When I made the decision to stop drinking cow’s milk, I wondered what alternatives there were as porridge has been my go-to breakfast all my life (at least the German version which is oats just soaked in milk and not actually cooked!). One of my flatmates at that point drank soy milk but I was suspicious as I’ve heard scary things about soy – for example that it causes cancer! So I alternated between almond milk and home-made oat milk for a while.
BUT I was heavily misinformed. This misinformation was in part to people getting confused about the action of isoflavones which are similar to estrogens and can act on the estrogen recepor. It seems to be more commonly known that overactivity of the estrogen receptor can lead to the development of cancer. That’s where the notion was derived from that soy could cause it, too!
Therefore I did some more research into the topic and these are 3 surprising things I found:
Isoflavones may actually protect against cancer. The concern of soy causing cancer came from an animal model with existing estrogen-sensitive tumours which grew when fed an isoflavone found in soy. This at least raised the concern that there may be a risk for breast cancer patients to consume soy but not for the general population.
However analysing this data carefully shows that circulating levels (amount of compound in the blood) of the isoflavone are important for tumour growth. Compared to humans, mice are not very good at reducing these circulating levels and therefore are high – in humans the isoflavone efficiently gets converted into a compound that does not affect estrogen signalling. Plus the dosage used in the model was 6-20 times higher than average human consumption. This means the concentration needed for these negative effects are unlikely to be present in humans.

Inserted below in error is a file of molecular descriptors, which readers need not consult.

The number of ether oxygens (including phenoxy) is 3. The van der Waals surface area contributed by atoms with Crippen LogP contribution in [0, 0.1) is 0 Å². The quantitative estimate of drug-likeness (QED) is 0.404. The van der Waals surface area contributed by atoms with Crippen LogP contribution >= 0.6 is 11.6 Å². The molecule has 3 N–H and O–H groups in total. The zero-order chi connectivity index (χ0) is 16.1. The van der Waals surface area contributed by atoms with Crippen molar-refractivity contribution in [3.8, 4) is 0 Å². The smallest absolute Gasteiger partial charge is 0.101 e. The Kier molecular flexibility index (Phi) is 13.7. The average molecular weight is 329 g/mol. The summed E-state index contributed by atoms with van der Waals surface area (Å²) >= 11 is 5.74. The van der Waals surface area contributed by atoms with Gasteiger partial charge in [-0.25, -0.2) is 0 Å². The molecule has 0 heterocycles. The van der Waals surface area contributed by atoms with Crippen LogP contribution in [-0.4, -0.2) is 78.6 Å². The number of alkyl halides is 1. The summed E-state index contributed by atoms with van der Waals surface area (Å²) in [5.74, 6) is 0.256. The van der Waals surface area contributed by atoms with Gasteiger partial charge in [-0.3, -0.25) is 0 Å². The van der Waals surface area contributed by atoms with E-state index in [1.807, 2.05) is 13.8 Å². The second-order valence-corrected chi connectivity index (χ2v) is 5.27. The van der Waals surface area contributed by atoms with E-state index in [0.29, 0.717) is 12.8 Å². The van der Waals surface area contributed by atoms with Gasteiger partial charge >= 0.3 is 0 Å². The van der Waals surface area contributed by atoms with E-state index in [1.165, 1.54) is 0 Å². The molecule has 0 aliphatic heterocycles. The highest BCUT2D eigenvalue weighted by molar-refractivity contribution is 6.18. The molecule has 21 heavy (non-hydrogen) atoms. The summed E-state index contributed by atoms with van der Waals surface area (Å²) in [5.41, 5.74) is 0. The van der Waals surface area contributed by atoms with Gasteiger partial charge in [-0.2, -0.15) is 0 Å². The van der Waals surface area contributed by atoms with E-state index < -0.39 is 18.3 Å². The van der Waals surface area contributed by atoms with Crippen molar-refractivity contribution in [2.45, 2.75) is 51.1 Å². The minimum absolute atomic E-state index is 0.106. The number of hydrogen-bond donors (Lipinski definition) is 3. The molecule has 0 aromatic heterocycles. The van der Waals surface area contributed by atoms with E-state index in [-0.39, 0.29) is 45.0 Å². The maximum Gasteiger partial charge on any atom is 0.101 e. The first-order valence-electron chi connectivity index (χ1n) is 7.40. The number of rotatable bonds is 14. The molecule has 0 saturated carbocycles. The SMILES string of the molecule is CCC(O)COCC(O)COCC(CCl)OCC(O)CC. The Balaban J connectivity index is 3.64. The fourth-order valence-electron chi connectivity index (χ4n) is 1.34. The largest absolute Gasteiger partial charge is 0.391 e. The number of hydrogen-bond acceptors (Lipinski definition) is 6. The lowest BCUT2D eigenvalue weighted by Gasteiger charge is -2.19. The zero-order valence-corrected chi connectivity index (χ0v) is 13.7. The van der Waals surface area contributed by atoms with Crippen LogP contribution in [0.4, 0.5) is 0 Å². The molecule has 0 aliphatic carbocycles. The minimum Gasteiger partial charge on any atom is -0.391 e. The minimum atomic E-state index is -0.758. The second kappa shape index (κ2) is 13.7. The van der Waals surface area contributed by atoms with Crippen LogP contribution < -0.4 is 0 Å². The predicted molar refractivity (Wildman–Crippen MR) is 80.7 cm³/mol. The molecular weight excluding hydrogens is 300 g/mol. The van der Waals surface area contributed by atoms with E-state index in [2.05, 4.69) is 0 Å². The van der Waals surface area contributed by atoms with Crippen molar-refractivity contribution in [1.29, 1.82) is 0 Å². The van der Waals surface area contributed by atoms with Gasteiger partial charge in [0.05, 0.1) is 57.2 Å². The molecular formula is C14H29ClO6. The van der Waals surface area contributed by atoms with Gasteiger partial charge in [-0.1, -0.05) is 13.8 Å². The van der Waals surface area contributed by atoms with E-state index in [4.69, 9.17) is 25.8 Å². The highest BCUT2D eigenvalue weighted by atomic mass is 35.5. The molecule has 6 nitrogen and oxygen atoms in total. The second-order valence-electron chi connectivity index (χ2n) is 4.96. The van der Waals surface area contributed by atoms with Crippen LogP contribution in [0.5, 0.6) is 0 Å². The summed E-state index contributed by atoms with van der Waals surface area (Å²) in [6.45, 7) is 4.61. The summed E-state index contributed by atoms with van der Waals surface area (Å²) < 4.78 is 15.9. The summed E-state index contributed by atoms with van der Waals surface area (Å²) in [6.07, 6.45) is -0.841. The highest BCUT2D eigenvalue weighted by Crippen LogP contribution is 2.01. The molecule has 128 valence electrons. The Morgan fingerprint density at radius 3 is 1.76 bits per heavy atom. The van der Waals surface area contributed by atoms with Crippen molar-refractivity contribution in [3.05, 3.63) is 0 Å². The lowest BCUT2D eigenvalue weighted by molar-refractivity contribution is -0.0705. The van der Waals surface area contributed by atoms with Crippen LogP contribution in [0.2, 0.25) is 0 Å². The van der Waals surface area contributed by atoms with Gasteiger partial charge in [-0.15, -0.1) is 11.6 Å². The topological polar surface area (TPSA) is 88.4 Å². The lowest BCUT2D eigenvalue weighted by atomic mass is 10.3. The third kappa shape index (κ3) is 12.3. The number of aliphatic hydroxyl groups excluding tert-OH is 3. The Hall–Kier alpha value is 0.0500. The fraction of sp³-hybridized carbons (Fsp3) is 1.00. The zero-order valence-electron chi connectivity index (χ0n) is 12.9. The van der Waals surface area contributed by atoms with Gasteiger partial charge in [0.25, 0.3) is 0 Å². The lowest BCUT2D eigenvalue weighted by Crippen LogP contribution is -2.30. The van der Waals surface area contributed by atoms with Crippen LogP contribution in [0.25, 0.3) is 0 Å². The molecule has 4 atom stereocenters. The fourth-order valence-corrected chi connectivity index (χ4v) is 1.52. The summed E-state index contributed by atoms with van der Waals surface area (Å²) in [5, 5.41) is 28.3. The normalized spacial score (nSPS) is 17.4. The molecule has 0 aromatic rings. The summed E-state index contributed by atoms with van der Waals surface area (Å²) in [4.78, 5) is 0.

Most importantly a study looking at the effects of soy foods and supplements did not increase breast cancer risk markers in healthy women or breast cancer patients. This coincides well with the data found in Asian populations reliant on a soy-based diet, which seem to show a reduced risk of breast cancer!
East Asians are adapted to high soy intake. The reason why many studies have been contradicting whether it is beneficial or not may be highly related to what ethnic group you belong to and your intake during childhood/adult life. For example in East Asians which have been consuming large amounts for many centuries are thought to have a different gut bacteria population that can produce a compound called equol from isoflavones. This compound may be the key to the beneficial effects seen in both breast and prostate cancer.
Increasing soy intake decreases cardiovascular risk. Modest direct effects of soy have been linked to reduction of cholesterol and has also been shown to have lipid lowering effects. The indirect effects that go hand in hand with increasing your soy intake as a vegan/vegetarian such as decreasing fat intake (dairy, eggs, meat) are more likely to be the key effectors.
Still concerned about the effects? Remember Bisphenol A is WORSE. So if you reguarly drink from plastic bottles, eat canned food and use tupperware that is not BPA free (or Bisphenol S or F for that matter!), there is no need to worry about ‘potential’ negative effects of soy considering the little exposure you will have to it. Plus most soy milks have around 6% soy – which really isn’t very much.
In light of this, I believe eating a whole-food plant-based diet that includes some soy products is probably still better than eating lots of highly processed foods on a regular basis. Have you been paying attention to all the food labels? Most processed foods contain soy in some shape or form!
Additionally I feel better drinking soy milk, because really – Cow’s milk is baby calf growth food – do we really want to be putting that in our bodies? The reason we don’t buy organic is that it is not fortified and being on a plant-based diet it is more challenging to get enough calcium and Vitamin D. Hence, fortified milk in your breakfast can supplement well, as different studies have shown that absorption of fortified milks is similar to cow’s milk (1, 2).